District Level Coordination

Students were tested

Counselor had to hand schedule
students

Transportation had to be coordinated
Program Design/ First Year


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Half day program for 1 semester
Class size was limited to 20 students
Credits earned:
.5 ESL, .5 U.S. History,
.5 Public Speaking, .5 Reading (as a
local credit)
Program Design/ First Year
Afternoon classes:
 Students with gaps in education took:
Fine Arts, Physical Education, Computer
Strong students in L1 took:
Math, World Geography, Fine Arts or
Computer

Program Design



Bilingual paraprofessional would trail
students in content area classes to
provide support
Newcomer teacher provided
intervention to students who had gaps
in education in L1
The second semester students stayed
at Lehman and were supported by the
bilingual paraprofessional
Program Design



New Arrival Teacher met weekly with
content area teachers.
Student grades were monitored every
six weeks
Students invited to attend ESL summer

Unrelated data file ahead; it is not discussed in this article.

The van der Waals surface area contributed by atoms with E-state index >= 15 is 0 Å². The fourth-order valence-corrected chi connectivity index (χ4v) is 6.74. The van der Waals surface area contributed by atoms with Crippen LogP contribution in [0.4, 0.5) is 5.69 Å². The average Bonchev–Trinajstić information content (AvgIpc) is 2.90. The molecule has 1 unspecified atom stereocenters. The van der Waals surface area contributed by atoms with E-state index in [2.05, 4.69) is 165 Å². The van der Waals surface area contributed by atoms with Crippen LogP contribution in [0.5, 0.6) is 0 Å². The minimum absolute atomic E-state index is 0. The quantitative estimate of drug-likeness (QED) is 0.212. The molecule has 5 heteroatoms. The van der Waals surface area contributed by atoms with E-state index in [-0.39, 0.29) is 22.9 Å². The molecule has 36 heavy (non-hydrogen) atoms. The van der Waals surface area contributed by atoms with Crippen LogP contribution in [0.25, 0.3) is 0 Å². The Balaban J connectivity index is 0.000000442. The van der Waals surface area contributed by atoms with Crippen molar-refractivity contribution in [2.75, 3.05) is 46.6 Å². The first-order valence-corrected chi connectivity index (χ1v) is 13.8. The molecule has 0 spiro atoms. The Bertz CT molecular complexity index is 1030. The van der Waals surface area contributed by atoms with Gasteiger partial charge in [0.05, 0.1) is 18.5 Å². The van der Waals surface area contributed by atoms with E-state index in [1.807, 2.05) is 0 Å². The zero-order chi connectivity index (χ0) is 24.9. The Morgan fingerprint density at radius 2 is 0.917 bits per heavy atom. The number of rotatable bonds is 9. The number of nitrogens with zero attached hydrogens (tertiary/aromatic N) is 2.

school program
End of Year Program
Evaluation
What We Had Provided:
 Orientation to school system and
community
 Individualized attention
 Support services: CIS counselors,
Health Clinic, Tutoring
End of Year Program
Evaluation
What We Discovered:
 Second semester students were not
handling content area class well.
 Not enough time in that supportive
environment
 Needed more teacher training
 Additional resources for content area
support
End of Year Program
Evaluation
What We Discovered
 There was a need for new methods to help
accelerate the second language acquisition
process.
 Educating second language learners at the
secondary level required providing content
area intervention.
 That learning a second language is
emotionally and psychologically draining
Making Changes

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
Awarded LEP SSI Grant
Partner with ISLA- Institute for Second
Language Acquisition/ Texas A & M
Corpus Christi
July 2005: Bilingual Advisory Council
met to create an improvement plan to
be funded by the LEP SSI Grant.
ISLA Support
Conducted a Needs Assessment which